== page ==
[Written By: Andrew Trower]
When Americans use the expression ‘only in America’, they mean to convey the impression that something wonderful or unexpected has occurred; here we say ‘only in Britain’ when something risible or stupid or predictable has taken place. Oscar Wilde said that we are separated by a common language but really what distinguishes us from U.S. is our national pessimism: we are more cynical, more mordant, more derisive, and none of these qualities is really worth having—except in politics.
America, remember, is the country that gave us Gary Johnson, a presidential hopeful who, when asked about the situation in Aleppo, responded ‘and what is Aleppo?’ It also gave us Rick Perry, a man who was once engaged in verbal para-gymnastics with Donald Trump and compared the aureate fraud to a timepiece: ‘even a broken clock,’ he said, ‘is right once a day.’ And then of course—Michele Bachmann, Dan Quayle, George W. Bush, and Sarah Palin, all of whom were elected, on purpose, and all of whom made one recall the nomination of Caligula’s horse with a sort of nostalgic sigh. And this would be to say nothing of the recent election in Alabama, where the electorate was given a straight choice between a man who wore a suit and another man who wore a hat and rode around on horseback and was a paedophile: the vote was split 48-49.
Only in America? Well, no. One effect of globalisation has been the spread of politics-as-entertainment, of the 24-hour news cycle, of the widespread assumption on the part of electorates everywhere that absolutely anything will do, and of the ascension of nonsense candidates the world over. Consider the current leadership of the opposition, a run-down main-street of backbenchers and cranks and mandarins headed by a man whose supporters are apparently so keen on the boarded-up aesthetic that they are willing to overlook any or all of the following warning signs:
- He has a distrust bordering on contempt for the mainstream media, but endorses the propaganda network Russia Today.
- He keeps on saying nice things about lunatic regimes (Chavez, Castro, etcetera), but stays silent on the protests in Iran, where a moribund oligarchy syphons-off much-needed money to fund, (who else?), Russia Today.
- He does not support the free movement of peoples, and has singularly failed to oppose Brexit.
- He has, as of last month, cancelled the investigation into institutional anti-Semitism in his party, and failed to properly reprimand Ken Livingstone for his sinister remarks about Hitler last year.
In the past, light sarcasm could have been relied on to see us through, and such a candidate would have been laughed off. He is, or his candidacy is, silly. One can just about see how he would appeal to the sort of person who owns a typewriter and wears non-prescription glasses and believes in herbal medicine, but that he should have such widespread support among college graduates is worrying. It means that we have lost our collective sense of the absurd, and that we are close to losing our most valuable cultural asset, a sense of humour. Clive James got it right, as ever, when he said that ‘a sense of humour is just common sense, dancing,’ and the corollary holds that people who lack a sense of humour probably lack common sense, too. Not only does that apply to Jeremy Corbyn himself, it also applies to the millions of voters who see a beard like that and think, as they put it, ‘Jez We Can!’ (Incidentally: who was the last bearded PM? Salisbury?)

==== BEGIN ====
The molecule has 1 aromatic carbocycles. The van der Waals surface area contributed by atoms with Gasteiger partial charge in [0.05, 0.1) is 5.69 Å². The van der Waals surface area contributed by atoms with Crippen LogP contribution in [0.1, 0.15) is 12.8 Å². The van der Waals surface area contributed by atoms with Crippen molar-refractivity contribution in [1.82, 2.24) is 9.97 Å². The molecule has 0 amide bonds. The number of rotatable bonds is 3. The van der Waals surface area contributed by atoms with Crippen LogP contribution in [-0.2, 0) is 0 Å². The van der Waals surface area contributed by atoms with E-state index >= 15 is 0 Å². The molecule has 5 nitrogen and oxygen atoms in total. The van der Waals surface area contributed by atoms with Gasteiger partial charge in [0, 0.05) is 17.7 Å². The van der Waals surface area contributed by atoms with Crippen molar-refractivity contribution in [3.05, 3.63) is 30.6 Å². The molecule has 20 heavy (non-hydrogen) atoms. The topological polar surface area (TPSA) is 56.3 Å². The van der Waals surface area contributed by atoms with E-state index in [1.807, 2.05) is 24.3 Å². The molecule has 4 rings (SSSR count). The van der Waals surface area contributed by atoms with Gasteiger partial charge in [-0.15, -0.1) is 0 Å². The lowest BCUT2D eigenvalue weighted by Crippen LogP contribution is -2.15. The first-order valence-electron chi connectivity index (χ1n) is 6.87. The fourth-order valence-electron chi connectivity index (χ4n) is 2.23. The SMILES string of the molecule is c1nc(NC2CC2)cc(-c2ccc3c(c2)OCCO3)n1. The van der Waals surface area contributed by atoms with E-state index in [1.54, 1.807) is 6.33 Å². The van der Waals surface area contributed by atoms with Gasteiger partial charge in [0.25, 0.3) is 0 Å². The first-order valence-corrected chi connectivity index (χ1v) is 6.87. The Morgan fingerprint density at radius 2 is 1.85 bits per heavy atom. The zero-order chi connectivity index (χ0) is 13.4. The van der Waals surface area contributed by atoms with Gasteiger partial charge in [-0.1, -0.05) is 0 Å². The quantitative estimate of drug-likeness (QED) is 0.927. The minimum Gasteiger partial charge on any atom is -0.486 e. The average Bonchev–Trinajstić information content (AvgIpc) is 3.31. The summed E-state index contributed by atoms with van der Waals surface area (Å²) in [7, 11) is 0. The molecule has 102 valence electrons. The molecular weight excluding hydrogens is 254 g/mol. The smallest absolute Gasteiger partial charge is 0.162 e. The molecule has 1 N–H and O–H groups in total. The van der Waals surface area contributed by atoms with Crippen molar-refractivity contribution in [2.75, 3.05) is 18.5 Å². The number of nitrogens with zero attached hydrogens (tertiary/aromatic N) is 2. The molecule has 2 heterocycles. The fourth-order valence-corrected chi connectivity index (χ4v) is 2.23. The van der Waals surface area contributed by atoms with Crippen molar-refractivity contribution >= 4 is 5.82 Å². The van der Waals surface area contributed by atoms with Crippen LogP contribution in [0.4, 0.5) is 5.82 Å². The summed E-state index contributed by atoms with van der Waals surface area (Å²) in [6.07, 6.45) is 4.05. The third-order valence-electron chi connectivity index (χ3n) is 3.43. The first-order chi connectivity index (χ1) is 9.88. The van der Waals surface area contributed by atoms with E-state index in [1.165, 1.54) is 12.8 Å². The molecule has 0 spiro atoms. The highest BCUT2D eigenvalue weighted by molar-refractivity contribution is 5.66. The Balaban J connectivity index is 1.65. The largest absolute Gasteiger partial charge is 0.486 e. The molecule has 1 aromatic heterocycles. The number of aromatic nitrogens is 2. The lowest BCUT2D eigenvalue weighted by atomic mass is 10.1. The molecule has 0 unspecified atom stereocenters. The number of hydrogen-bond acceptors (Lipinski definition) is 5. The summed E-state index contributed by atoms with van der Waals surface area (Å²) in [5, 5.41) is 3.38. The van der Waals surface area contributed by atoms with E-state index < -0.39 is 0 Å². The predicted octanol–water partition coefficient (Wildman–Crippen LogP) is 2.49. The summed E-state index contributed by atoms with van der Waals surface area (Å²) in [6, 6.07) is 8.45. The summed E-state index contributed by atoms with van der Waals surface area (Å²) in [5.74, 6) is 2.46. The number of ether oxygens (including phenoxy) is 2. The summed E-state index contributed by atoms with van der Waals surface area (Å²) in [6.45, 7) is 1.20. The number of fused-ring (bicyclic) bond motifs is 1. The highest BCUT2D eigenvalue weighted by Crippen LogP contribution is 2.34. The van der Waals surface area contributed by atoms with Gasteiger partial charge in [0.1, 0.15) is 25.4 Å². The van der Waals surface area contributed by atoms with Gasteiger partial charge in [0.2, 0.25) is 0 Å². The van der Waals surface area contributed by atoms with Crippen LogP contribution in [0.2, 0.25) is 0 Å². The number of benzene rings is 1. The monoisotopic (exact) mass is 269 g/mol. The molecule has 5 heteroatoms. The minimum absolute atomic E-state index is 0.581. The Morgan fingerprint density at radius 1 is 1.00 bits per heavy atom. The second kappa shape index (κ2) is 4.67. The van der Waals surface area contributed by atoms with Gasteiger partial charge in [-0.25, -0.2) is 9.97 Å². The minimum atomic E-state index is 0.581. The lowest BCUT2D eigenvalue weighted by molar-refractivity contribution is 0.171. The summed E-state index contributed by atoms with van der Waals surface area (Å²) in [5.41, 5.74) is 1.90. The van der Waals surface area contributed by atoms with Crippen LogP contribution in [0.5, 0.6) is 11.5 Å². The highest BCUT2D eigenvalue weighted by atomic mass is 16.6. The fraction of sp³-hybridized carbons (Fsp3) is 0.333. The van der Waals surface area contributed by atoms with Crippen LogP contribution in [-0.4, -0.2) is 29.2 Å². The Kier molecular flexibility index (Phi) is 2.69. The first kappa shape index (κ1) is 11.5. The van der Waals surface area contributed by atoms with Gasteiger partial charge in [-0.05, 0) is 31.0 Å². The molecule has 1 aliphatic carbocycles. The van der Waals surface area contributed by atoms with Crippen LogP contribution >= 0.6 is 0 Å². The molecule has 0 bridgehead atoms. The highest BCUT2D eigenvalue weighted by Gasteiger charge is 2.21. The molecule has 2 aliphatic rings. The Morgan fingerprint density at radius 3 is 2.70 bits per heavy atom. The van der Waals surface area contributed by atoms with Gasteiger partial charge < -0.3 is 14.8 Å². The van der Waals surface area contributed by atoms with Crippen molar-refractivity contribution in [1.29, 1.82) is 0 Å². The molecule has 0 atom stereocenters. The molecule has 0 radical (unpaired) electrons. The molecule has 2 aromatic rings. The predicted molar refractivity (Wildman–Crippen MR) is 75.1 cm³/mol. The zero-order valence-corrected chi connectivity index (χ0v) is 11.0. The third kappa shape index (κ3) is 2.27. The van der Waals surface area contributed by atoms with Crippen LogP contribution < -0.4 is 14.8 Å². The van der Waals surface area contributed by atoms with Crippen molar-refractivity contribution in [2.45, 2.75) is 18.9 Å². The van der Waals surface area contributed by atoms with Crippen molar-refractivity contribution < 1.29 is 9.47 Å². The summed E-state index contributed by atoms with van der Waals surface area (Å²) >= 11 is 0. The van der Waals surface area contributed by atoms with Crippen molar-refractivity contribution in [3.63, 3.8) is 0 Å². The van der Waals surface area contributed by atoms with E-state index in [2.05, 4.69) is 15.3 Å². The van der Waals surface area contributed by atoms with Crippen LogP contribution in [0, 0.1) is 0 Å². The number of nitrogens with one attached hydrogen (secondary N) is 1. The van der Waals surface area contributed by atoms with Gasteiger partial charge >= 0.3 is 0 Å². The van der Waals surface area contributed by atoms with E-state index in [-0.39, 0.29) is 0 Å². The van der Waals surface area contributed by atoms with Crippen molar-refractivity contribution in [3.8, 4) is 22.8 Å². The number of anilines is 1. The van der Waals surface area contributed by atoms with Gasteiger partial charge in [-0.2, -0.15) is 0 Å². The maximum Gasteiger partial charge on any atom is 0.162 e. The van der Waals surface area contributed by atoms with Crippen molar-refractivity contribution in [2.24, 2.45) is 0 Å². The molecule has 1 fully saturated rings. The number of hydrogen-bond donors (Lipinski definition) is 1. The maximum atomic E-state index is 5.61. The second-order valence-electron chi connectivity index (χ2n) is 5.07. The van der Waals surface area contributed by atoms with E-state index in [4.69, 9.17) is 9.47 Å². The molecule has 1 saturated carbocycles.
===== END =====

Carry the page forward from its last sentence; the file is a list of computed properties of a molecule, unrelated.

When you tell a joke about Jez, his supporters tend not to laugh very much; a few weeks ago, after the “investigation” into anti-Semitism was quietly packed away, I said that he should change his slogan to read: ‘For the Many, Not the Jew.’ You wouldn’t believe how hard certain people try not to laugh at that, or try to miss the point. But I was not remotely surprised last week when the comedian David Baddiel—who criticised Ken Livingstone in a short, incisive article in the Guardian of 6 April—was accused by no less laughable a figure than George Galloway of being a ‘vile Israel-fanatic’, or to read that Charlie Brooker had been the target of a slab-faced and mirthless blog-post in the Canary for his joke about Corbyn, a joke that was too mild and too polite to bear repeating. One begins to recognise the lineaments of a cult on that website, incidentally, where the same article breaks off to detail a mad conspiracy theory and then adds, without irony, ‘But this is not a conspiracy theory.’
Reading this sort of stuff, pondering it, recovering from it, you get the uncomfortable feeling that the whole tenor of political debate has shifted or rather lunged towards the paranoid and the insane. But that would be optimistic. What has taken place is a gradual diminution of our capacity for nuance; the collective funny-bone has become so worn and so arthritic that we are now taking seriously the sort of stuff that, before the age of Trump, would have sent us into spasm. If the day should ever come when we have to decide between Jeremy Corbyn and Jacob-Rees Mogg, I hope we will at least be able to mutter, with sullen resignation, only in Britain.
And we still won’t vote Lib-Dem.
 Perhaps it counts as an irony of history that these candidates all run on platforms of “anti-globalisation”, and by their very existence provide the most compelling argument that has yet been adduced against it.